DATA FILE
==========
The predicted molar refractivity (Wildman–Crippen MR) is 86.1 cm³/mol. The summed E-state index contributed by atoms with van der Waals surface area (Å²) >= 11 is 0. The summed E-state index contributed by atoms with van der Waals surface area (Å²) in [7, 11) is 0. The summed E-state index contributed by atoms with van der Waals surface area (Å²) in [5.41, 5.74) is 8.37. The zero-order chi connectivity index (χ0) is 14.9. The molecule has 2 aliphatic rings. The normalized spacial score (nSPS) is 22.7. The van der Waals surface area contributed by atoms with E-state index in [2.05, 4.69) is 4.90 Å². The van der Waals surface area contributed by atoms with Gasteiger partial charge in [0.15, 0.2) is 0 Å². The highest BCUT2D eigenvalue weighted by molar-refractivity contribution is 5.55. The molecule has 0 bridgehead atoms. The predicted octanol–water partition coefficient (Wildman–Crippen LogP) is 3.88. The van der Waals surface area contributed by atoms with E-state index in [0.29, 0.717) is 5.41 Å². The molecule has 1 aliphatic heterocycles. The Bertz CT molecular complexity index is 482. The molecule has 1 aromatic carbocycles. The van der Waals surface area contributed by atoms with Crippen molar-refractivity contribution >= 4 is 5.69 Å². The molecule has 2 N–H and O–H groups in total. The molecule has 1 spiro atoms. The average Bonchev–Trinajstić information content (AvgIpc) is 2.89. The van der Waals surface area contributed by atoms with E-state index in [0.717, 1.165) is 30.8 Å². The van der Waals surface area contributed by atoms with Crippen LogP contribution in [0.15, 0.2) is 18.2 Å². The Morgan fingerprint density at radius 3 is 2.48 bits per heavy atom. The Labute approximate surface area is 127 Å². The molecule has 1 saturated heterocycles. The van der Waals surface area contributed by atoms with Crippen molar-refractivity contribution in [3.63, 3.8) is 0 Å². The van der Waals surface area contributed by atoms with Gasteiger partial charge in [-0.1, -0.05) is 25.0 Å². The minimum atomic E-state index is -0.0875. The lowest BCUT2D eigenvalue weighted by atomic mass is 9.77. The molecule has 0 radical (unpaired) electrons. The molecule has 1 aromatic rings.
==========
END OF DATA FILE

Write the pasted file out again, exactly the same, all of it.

The predicted molar refractivity (Wildman–Crippen MR) is 86.1 cm³/mol. The summed E-state index contributed by atoms with van der Waals surface area (Å²) >= 11 is 0. The summed E-state index contributed by atoms with van der Waals surface area (Å²) in [7, 11) is 0. The summed E-state index contributed by atoms with van der Waals surface area (Å²) in [5.41, 5.74) is 8.37. The zero-order chi connectivity index (χ0) is 14.9. The molecule has 2 aliphatic rings. The normalized spacial score (nSPS) is 22.7. The van der Waals surface area contributed by atoms with E-state index in [2.05, 4.69) is 4.90 Å². The van der Waals surface area contributed by atoms with Gasteiger partial charge in [0.15, 0.2) is 0 Å². The highest BCUT2D eigenvalue weighted by molar-refractivity contribution is 5.55. The molecule has 0 bridgehead atoms. The predicted octanol–water partition coefficient (Wildman–Crippen LogP) is 3.88. The van der Waals surface area contributed by atoms with E-state index in [0.29, 0.717) is 5.41 Å². The molecule has 1 aliphatic heterocycles. The Bertz CT molecular complexity index is 482. The molecule has 1 aromatic carbocycles. The van der Waals surface area contributed by atoms with Crippen molar-refractivity contribution >= 4 is 5.69 Å². The molecule has 2 N–H and O–H groups in total. The molecule has 1 spiro atoms. The average Bonchev–Trinajstić information content (AvgIpc) is 2.89. The van der Waals surface area contributed by atoms with E-state index in [0.717, 1.165) is 30.8 Å². The van der Waals surface area contributed by atoms with Crippen LogP contribution in [0.15, 0.2) is 18.2 Å². The Morgan fingerprint density at radius 3 is 2.48 bits per heavy atom. The Labute approximate surface area is 127 Å². The molecule has 1 saturated heterocycles. The van der Waals surface area contributed by atoms with Crippen molar-refractivity contribution in [3.63, 3.8) is 0 Å². The van der Waals surface area contributed by atoms with Gasteiger partial charge in [-0.1, -0.05) is 25.0 Å². The minimum atomic E-state index is -0.0875. The lowest BCUT2D eigenvalue weighted by atomic mass is 9.77. The molecule has 0 radical (unpaired) electrons. The molecule has 1 aromatic rings.